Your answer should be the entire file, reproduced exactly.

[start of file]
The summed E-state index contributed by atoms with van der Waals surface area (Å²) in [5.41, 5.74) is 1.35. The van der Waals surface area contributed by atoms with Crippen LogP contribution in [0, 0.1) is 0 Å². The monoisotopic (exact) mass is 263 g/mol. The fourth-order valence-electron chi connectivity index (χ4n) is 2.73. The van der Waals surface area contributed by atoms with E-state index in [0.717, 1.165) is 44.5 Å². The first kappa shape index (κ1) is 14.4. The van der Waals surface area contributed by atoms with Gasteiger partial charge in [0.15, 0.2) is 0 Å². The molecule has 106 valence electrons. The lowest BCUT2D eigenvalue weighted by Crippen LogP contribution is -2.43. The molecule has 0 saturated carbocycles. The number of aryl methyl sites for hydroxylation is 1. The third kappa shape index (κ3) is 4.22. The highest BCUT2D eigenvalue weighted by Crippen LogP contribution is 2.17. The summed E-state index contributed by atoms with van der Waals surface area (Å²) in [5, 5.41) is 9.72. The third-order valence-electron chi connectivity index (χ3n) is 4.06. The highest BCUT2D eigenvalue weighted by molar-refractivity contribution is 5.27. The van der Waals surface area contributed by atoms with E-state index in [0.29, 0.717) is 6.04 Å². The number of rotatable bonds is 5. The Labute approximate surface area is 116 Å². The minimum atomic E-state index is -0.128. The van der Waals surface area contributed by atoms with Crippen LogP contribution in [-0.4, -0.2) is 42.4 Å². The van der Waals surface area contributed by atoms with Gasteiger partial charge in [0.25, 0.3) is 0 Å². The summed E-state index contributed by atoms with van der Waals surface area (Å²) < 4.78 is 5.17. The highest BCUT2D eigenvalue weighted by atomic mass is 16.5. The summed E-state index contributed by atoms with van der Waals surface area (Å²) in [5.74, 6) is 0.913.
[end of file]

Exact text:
The summed E-state index contributed by atoms with van der Waals surface area (Å²) in [5.41, 5.74) is 1.35. The van der Waals surface area contributed by atoms with Crippen LogP contribution in [0, 0.1) is 0 Å². The monoisotopic (exact) mass is 263 g/mol. The fourth-order valence-electron chi connectivity index (χ4n) is 2.73. The van der Waals surface area contributed by atoms with E-state index in [0.717, 1.165) is 44.5 Å². The first kappa shape index (κ1) is 14.4. The van der Waals surface area contributed by atoms with Gasteiger partial charge in [0.15, 0.2) is 0 Å². The molecule has 106 valence electrons. The lowest BCUT2D eigenvalue weighted by Crippen LogP contribution is -2.43. The molecule has 0 saturated carbocycles. The number of aryl methyl sites for hydroxylation is 1. The third kappa shape index (κ3) is 4.22. The highest BCUT2D eigenvalue weighted by Crippen LogP contribution is 2.17. The summed E-state index contributed by atoms with van der Waals surface area (Å²) in [5, 5.41) is 9.72. The third-order valence-electron chi connectivity index (χ3n) is 4.06. The highest BCUT2D eigenvalue weighted by molar-refractivity contribution is 5.27. The van der Waals surface area contributed by atoms with E-state index in [0.29, 0.717) is 6.04 Å². The number of rotatable bonds is 5. The Labute approximate surface area is 116 Å². The minimum atomic E-state index is -0.128. The van der Waals surface area contributed by atoms with Crippen LogP contribution in [-0.4, -0.2) is 42.4 Å². The van der Waals surface area contributed by atoms with Gasteiger partial charge in [0.25, 0.3) is 0 Å². The summed E-state index contributed by atoms with van der Waals surface area (Å²) < 4.78 is 5.17. The highest BCUT2D eigenvalue weighted by atomic mass is 16.5. The summed E-state index contributed by atoms with van der Waals surface area (Å²) in [5.74, 6) is 0.913.